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Am J Pathol. 2011 Jan;178(1):434-41. doi: 10.1016/j.ajpath.2010.11.034. Epub 2010 Dec 23.

Natural regulatory T cells control coronary arteriolar endothelial dysfunction in hypertensive mice.

Author information

  • 1Department of Physiology, Hypertension and Renal Center of Excellence, Tulane University, New Orleans, Louisiana 70112, USA. kmatroug@tulane.edu

Erratum in

  • Am J Pathol. 2011 Mar;178(3):1406. Zakaria, Abd Elmageed [corrected to Abd Elmageed, Zakaria].

Abstract

Coronary artery disease in patients with hypertension is increasing worldwide and leads to severe cardiovascular complications. The cellular and molecular mechanisms that underlie this pathologic condition are not well understood. Experimental and clinical research indicates that immune cells and inflammation play a central role in the pathogenesis of cardiovascular diseases. Recently, it has been reported that CD4(+)CD25(+) regulatory T cells (Tregs) regulate heart fibrosis in hypertension. In this study, we determined the role of Tregs in coronary arteriolar endothelial dysfunction in angiotensin II-dependent hypertensive mice. Mice infused with angiotensin II had significantly increased blood pressure, as determined using telemetry, and apoptotic Treg numbers, as measured using flow cytometry. The mice displayed inflammation, assessed by macrophage activation/infiltration into coronary arterioles and the heart, and increased local tumor necrosis factor-α release, which participates in reduced coronary arteriolar endothelial-dependent relaxation in response to acetylcholine using an arteriograph. Hypertensive mice injected with Tregs isolated from control mice had significantly reduced macrophage activation and infiltration, reduced tumor necrosis factor-α release, and improved coronary arteriolar endothelium-dependent relaxation. Our novel data indicate that Tregs are important in the development of coronary arteriolar endothelial dysfunction in hypertension. These results suggest a new direction in the investigation of vascular disease in hypertension and could lead to a therapeutic strategy that involves immune system modulation using Tregs.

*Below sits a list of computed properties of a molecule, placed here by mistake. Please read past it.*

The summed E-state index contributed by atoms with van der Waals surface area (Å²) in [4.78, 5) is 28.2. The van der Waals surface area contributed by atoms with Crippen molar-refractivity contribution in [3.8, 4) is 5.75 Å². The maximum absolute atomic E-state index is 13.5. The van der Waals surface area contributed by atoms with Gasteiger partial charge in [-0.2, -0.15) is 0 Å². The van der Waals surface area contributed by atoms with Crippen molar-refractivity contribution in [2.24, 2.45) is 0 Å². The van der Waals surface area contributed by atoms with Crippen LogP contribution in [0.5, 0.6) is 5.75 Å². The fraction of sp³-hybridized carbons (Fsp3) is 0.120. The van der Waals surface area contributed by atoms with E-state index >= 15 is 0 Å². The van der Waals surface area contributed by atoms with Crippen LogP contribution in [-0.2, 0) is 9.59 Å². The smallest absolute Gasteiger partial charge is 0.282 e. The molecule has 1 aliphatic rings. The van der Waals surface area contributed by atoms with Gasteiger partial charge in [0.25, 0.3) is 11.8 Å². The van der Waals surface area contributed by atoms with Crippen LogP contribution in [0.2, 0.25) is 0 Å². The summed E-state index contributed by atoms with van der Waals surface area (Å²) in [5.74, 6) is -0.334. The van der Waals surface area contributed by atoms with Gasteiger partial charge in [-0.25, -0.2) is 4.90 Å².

Copyright © 2011 American Society for Investigative Pathology. Published by Elsevier Inc. All rights reserved.

PMID:
21224080
[PubMed - indexed for MEDLINE]
PMCID:
PMC3069876
Free PMC Article
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